Earlier this month Gopuff’s co-founder Rafael Ilishayev stressed that, while no-one needs ice cream in 15 minutes, the trend of rapid delivery is serving the culture of “when I want it.” He compared the need for quick grocery delivery to the ability to book a car ride within minutes, and stream TV shows or films immediately rather than sticking to a broadcasting schedule.
Ilishayev argued that rapid delivery was not simply a reaction to the pandemic but part of “the tides of commerce changing”. And that this business model would continue to be profitable.
Is he optimistic? Or does he have a point? At the end of last year, the rapid delivery annual revenue had reached US$4.7 billion, with major supermarkets, and high street staples, continuing to expand partnerships with the likes of Deliveroo and Uber Eats.
In the UK, Deliveroo has nearly 6,000 grocery sites live across major partners as well as smaller independents. That number is an increase of more than two-thirds compared to the end of 2020. Coverage has reached 76% of the UK population with major grocery partners including Waitrose, Co-op, Morrisons and Sainsbury’s.
The grocery giant launched Whoosh, which allows deliveries of groceries in 60 minutes, in May 2021. The partnership with Uber Eats will cover 20 Express stores including Edinburgh, Bradford, Portsmouth, Norwich, St Albans and Letchworth.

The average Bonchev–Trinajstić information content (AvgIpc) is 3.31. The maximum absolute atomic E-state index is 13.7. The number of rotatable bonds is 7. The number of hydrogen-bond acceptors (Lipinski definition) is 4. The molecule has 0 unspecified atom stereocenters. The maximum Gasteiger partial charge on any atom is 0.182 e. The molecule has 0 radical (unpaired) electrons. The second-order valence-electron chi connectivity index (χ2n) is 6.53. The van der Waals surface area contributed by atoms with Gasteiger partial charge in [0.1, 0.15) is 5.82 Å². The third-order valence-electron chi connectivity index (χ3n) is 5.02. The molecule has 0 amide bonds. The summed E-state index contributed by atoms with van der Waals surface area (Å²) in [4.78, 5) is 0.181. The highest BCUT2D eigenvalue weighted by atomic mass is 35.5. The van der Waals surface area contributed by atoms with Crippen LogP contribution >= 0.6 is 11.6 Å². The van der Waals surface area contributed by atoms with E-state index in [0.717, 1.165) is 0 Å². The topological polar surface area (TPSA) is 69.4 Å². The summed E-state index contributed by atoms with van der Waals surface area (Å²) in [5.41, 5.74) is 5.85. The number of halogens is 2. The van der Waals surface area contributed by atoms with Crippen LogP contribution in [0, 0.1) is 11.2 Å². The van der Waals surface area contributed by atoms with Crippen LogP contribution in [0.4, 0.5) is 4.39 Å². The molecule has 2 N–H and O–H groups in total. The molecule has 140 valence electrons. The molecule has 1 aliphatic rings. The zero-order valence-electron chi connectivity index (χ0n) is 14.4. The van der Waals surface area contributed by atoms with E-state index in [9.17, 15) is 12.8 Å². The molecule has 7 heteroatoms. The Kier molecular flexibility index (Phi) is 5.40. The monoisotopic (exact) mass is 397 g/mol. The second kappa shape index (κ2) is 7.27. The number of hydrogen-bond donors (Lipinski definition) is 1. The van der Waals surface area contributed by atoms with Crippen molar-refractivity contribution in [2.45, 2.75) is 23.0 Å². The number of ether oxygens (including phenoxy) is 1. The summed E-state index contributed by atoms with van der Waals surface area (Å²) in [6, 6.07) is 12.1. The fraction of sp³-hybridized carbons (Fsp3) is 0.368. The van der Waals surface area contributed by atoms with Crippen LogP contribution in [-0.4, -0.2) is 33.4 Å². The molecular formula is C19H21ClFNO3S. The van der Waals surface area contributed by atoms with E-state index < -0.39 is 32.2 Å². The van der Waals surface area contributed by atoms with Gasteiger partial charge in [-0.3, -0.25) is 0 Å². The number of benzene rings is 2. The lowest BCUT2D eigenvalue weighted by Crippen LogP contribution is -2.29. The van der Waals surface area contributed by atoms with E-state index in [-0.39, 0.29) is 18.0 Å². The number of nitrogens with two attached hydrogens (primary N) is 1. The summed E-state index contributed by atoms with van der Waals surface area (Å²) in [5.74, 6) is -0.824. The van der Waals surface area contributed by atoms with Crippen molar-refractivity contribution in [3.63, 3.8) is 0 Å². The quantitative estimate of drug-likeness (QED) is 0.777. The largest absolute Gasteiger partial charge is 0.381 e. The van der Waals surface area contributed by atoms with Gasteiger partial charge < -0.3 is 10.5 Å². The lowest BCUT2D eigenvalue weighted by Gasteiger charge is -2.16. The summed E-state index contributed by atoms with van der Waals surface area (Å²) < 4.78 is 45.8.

When the partnership was announced in May, Alex Troughton, head of new verticals and grocery at Uber Eats UK, explained: “It’s clear that the needs of businesses and consumers have been rapidly evolving in recent years and that trend is accelerating.”
It is not only the retailers that are intrigued by the rapid delivery offering, it is clear consumers want groceries brought to them at speed. As the DeliveryX Europe Top500 2022 report found 77% of online grocery shoppers across Europe had already used, or would use, rapid delivery for groceries.
If the demand is there from customers, why are there questions over quick commerce success? Is it the initial rush of start-ups (Getir, Gopuff, Gorillas, Zapp and Jiffy) and competition in the market place that is causing concerns over the rapid delivery model longevity?
With news of recent acquisitions, mergers and exits from unsuccessful markets, it is clear that the rapid delivery sector is one that is still evolving and settling. The established players like Deliveroo and Uber have other income to support this fledgling delivery business, for the newcomers they need to know what they are doing.
“The reason the instant commerce category has been questioned is because no other player has figured this out yet,” Ilishayev claimed.
“The category is being judged by newcomers who didn’t nail their business model before scaling, leading to high burn businesses that are now in trouble.”
He concluded: “Gopuff continues to be in a category of one. And with that, we plan to continue to revolutionise commerce…..far beyond 15 minute ice cream.”
Read more in the DeliveryX Europe Top500 2022 report, which you can download here.